Plenty of classics roll in from names like the Rolling Stones, David Bowie, the Beatles, Frank Zappa, Jimi Hendrix, King Crimson, Neil Young, Queen, and Bob Dylan, along with some sweet ones from Badfinger, ELO, Fleetwood Mac, the Doors, Question Mark and the Mysterians, and the B-52s, and some more seldom seen strange like JF Murphy, Matching Mole, Touch, Cold Blood, Myrth, the Gants, Malachi, Kim Fowley, and Country Funk.

A super solid assortment of classic and obscure folk kicks off with some sorta-folky, not-so-classifiable-at-all albums from Wilburn Burchette, Bobby Brown (not that Bobby Brown), Gayle Caldwell, Ivor Cutler, Jo Ann Kelly, Tom Rapp, and Annette Peacock, plus more from Leo Kottke, John Martyn, Pentangle, John Fahey, Jack Elliott, John Lee Hooker, Rolf Cahn, Big Mama Thornton, Chad & Jeremy, Pete Drake, Utah Phillips, the Dillards, Pete Seeger, and Rosalie Sorrels!

Country is here from Chet Atkins, Gene Autry, Charlie Louvin, Kris Kristofferson, Marty Robbins, Conway Twitty and many more. Early alternative is in from Siouxsie & the Banshees, Fishbone, Scruffy the Cat, Wolfgang Press, Spandau Ballet, INXS, and Nine Inch Nails, along with some quality, hard to find 90s electro, trance and acid techno!

We've got a very eclectic selection of soul this week, with some scarce early pressings of the 5 Stairsteps, Inez Andrews, Marvin Gaye and Sam Cooke joined by classics from the Staple Singers, Curtis Mayfield, Imagination, Bobby Womack, and Mandrill. Of course, we've got more odds and ends than we know what to do with in between all these genres, from soundtracks and sound effects LPs, to crucial reggae and indian classical, to whatever you call Sufjan Stevens. Come have a look for yourself!


Our jazzy ways continue as we inch closer to spring is what it says here. Leading off, we’re putting out 8 (!) new titles from Nina Simone and this goes deeper than compilations and best-ofs. Store favorite Rahsaan Roland Kirk is repped with a trio of releases including the essential and mindbending “Rip, Rig and Panic,” featuring Elvin Jones, Jaki Byard and our favorite bass-playing Madisonian, Richard Davis. The same group minus Elvin makes a return appearance on Byard’s “Jaki Byard Experience,” a terrific companion piece. Byard serves as the pianist on Booker Ervin’s highly-regarded “Book” series, of which we have three of the four entries. Look out for healthy portions of Mingus, Billie and Rollins, along with free jazz madness from Archie Shepp, Don Pullen, Albert Ayler and a chunk of late 50s-early 60s work from the Duke. We’ll have some goodness from both Blue Note and some crispy Impulse digipaks as well. Apart from jazz, there’s great late-period Tom Waits, Talk Talk, Fugazi and a very clean copy of Dylan’s “Another Self Portrait.” Finally, we have some ace folk from Dave Van Ronk, Bill Monroe and Kris Kristofferson, as well as stray shots from DJ Shadow, Lord Kitchener, and Rosanne Cash. Dang.


Jenny Lewis' new album On The Line is out on March 22nd and she'll be supporting the release with a big show in Madison at The Sylvee on 3/27! Stop in the shop or visit our website to pre-order an indie-exclusive blue vinyl version and get entered to win two tickets to the show + a $50 gift card to Brasserie V ! We'll pick a winner on 3/15.


Join us Tuesday, March 19th for Music Trivia at the High Noon Saloon. 

Test your music knowledge monthly at High Noon!

Registration starts 5:30 | First question at 6:00 PM
FREE | 21+

New prizes to the winning team each month and a cumulative prize for the top team of the year includes a golden ticket to every show at High Noon Saloon the next year!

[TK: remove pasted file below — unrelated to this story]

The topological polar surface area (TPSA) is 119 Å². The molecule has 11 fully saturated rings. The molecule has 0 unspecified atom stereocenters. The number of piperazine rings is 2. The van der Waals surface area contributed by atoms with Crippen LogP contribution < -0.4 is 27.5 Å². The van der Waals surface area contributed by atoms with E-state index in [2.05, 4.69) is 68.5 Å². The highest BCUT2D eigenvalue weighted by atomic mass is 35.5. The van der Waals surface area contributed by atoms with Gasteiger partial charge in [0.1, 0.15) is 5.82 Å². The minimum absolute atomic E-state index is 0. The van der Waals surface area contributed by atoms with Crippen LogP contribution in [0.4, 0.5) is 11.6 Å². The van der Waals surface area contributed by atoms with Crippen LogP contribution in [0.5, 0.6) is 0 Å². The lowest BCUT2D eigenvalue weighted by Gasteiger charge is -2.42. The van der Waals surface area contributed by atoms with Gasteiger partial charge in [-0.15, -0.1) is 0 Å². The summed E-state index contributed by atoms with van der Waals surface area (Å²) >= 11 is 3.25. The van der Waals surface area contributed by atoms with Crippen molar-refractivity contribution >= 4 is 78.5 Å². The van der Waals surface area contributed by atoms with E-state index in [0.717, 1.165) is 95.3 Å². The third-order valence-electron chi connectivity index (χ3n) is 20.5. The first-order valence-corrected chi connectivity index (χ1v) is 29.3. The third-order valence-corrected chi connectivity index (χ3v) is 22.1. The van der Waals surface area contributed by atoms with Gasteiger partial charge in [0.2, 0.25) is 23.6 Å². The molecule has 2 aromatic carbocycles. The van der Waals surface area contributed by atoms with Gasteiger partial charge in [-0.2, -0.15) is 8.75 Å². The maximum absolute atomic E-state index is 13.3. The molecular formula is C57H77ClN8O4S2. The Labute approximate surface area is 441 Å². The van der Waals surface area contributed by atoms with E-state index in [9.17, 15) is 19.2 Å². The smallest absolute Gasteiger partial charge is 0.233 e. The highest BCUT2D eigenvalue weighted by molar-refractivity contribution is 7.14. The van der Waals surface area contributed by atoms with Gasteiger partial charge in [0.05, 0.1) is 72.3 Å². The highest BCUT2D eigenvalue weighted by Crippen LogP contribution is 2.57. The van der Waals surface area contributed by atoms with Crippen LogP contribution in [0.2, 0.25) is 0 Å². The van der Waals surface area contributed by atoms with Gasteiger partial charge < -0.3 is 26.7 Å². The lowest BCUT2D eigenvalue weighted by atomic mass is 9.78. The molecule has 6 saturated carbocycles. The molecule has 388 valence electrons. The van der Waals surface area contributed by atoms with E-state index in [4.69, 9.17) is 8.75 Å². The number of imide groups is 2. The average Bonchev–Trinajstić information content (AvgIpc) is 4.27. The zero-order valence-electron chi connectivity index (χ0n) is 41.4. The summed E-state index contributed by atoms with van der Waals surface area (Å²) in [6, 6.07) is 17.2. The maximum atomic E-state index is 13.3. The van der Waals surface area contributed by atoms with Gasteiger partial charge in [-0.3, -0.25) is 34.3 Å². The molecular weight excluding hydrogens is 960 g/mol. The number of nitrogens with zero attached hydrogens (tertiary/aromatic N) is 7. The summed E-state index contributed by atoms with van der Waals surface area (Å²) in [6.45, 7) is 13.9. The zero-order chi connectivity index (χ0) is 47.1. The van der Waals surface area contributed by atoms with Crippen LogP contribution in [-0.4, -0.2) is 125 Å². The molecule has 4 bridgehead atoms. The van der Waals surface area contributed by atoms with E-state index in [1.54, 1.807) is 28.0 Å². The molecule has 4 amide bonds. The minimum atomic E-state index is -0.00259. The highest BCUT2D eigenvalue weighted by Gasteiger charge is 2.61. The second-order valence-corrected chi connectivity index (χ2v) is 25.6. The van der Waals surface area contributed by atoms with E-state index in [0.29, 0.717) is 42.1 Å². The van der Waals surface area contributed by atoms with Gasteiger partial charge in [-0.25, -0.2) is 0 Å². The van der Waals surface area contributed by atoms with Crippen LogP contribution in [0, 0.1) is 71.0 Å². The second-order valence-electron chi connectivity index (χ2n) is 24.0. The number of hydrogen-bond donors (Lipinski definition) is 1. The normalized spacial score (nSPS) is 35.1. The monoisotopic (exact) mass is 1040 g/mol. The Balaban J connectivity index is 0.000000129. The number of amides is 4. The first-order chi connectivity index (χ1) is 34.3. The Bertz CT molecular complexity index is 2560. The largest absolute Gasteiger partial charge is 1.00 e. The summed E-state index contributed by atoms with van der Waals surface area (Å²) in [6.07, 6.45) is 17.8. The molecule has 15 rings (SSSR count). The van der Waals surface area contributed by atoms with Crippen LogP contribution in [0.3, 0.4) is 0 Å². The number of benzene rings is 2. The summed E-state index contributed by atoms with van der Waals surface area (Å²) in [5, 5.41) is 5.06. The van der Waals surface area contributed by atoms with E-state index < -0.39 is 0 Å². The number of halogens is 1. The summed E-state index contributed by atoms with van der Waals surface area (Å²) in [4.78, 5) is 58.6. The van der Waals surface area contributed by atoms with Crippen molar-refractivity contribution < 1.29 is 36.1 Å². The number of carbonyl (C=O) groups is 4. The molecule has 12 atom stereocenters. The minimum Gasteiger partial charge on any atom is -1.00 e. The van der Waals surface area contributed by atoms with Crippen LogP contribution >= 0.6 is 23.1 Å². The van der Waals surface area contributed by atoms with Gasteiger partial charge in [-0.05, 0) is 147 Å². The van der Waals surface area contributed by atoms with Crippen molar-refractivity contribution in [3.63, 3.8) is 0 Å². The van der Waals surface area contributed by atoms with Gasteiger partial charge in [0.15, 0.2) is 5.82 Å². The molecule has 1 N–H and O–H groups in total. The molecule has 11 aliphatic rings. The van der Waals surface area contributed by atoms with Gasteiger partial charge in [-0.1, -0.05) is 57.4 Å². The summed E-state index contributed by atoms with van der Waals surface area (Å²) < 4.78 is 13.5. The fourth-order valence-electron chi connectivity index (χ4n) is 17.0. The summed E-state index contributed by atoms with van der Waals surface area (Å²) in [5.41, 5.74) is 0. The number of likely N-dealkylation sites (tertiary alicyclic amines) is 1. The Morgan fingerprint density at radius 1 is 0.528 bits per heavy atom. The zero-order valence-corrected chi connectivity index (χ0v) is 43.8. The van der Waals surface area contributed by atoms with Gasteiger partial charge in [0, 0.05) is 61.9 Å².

March 19 | April 2 | May 14 | June 18 | July 16 | August 13 | September 17 | October 15 | November 12 | December 17




This isn't the spot to lay down odds on the third race. OTB is where Others Talk Back and give you the lowdown on what they've been feeling lately. This one's for the customers.

Nick Waterhouse – “Nick Waterhouse”  The Los Angeles king of old-school Sixties Soul and R&B makes a return to form.  2016’s “Never Twice” seemed to be a bit long on atmosphere but a bit short on good songs.   This new album, while reverential  toward the period’s sound, has a stellar bunch of songs that comes close to equaling the impact that his first album, “Time’s  All Gone,” had way back in 2012.  While the soul revival of fifteen years ago has entered the mainstream and been diluted,  there are still performers like Mr. Waterhouse who are masters of the form and will be celebrating the music for a very long time in the future. - Ted

Stella Donnelly – “Beware of the Dogs” Ms. Donnelly is a new face from Western Australia.  “Beware of the Dogs” features engaging folk-rock but with incredibly honest lyrics underneath the music.  Ms. Donnelly focuses most of her attention on the harrowing ways that men treat women that they supposedly are in relationships with.  Perhaps that is why she titled the album “Beware of the Dogs?”  The emotions that she unleashes on the album are quite stunning but also quite powerful.   The only contemporary artist who I think comes close to her sound is Courtney Barnett, but Ms. Donnelly is more powerful on an emotional level.  Ms. Donnelly is definitely an artist to watch both now and in the future. - Ted

Todd Snider – “Cash Cabin Sessions, Vol. 3”  This album was recorded in a cabin on the Johnny Cash estate in Tennessee.   You may remember that some of the music for the series of albums that Mr. Cash put out on the American Records record label was recorded in the same cabin.  Mr. Snider has called this album a return to his folk music roots.  Mr. Snider plays all of the acoustic instruments and sings, but has vocal help from Jason Isbell and Amanda Shires on some of the tracks.  The music is very sparse and quiet but the lyrics are Mr. Snider’s somewhat twisted take on the world’s problems and where he thinks the world is going.  Mr. Snider has been releasing records since 1994 and has released over fifteen albums in the past.  For the last several years, however, he has been involved in a rock band, the Hard Working Americans, so the return to acoustic music is not that unexpected.  What is surprising is how good “Cash Cabin Sessions, Vol. 3” is.  By the way, there is no Vol. 1 and 2; the title refers to a series of dreams Mr. Snider had about Johnny Cash. - Ted

Ron, Ryan, Angie, Marty, Evan, Matt, Michael, Ben, Will, Ed, Isaac, Larry, Sean & Andy